Every time you have to deal with a larger data set, be it a map, a data visualization, or just a country selector in checkout, autocomplete can speed up customer’s input massively. But just as it helps with the input, it needs to help with announcing the options and the selection to the screen reader users as well.
8. Making Icon Links Accessible
It’s not uncommon to have a link or button that visually has no text but consists only of an icon — a compact navbar, for example, or social icons. But how do you make sure that these kinds of icon links are fully accessible? As it turns out, it’s not as straightforward as one might think.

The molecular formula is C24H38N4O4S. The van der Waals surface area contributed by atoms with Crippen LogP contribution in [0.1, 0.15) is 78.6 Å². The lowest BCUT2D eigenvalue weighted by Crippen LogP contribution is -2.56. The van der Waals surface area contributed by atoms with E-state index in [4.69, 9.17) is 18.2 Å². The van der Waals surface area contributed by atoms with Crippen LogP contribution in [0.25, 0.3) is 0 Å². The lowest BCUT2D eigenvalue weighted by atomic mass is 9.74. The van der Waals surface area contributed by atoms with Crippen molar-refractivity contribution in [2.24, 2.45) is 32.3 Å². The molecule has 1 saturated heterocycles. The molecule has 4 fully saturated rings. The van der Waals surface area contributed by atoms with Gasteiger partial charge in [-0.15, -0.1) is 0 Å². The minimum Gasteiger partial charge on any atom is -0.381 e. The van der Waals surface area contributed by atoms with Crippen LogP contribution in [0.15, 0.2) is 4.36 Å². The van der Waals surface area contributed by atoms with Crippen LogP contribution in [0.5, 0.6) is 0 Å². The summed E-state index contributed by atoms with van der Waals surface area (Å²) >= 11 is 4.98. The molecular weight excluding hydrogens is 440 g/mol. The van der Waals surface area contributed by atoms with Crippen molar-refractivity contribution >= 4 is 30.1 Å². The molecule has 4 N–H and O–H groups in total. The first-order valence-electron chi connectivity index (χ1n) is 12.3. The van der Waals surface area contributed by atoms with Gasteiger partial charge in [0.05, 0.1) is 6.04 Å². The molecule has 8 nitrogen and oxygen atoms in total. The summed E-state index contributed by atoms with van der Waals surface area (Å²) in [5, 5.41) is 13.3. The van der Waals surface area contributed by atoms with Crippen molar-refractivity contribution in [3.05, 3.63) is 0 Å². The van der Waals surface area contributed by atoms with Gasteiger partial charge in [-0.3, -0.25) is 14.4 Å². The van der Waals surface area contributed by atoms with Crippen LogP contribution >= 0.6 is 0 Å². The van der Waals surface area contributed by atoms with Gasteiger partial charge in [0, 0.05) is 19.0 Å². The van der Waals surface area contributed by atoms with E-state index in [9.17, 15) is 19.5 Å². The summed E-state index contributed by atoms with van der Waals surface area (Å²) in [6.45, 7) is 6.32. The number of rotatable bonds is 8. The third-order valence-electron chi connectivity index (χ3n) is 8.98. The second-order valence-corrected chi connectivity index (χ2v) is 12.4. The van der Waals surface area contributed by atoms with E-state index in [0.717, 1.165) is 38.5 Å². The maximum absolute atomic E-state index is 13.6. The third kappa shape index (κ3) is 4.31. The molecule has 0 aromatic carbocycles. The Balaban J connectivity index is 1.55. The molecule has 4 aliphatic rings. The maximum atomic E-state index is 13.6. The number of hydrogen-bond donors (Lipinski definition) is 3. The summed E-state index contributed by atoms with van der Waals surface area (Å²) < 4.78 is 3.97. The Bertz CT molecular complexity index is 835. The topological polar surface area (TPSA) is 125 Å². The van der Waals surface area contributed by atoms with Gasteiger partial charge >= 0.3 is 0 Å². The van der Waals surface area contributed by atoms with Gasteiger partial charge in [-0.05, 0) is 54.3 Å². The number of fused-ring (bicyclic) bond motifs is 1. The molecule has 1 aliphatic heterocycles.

To show how we can do better, Kitty Giraudel dedicated an article to the issue. He uses an icon link consisting of an SVG with the iconic Twitter bird to illustrate the point, and shows step by step how to make it accessible: with a descriptive text that is visually hidden, then removing the SVG markup from the accessibility tree with
aria-hidden, and, finally, correcting the fact that
svg elements can be focused on Internet Explorer by adding the
focusable attribute. At the end of the article, Hugo also shows how to turn all of this into a little React component. A detail that will make a huge difference for a lot of users. (cm)
- UX Playbooks
- Open-Source Icons and Fonts
- Design Systems
- Getting Ready For 2023!
- Color and Data Visualization
- Psychology and UX
- Front-End & UX Advent Calendars
- Interface Design
Looking for older issues? Drop us an email and we’ll happily share them with you. Would be quite a hassle searching and clicking through them here anyway.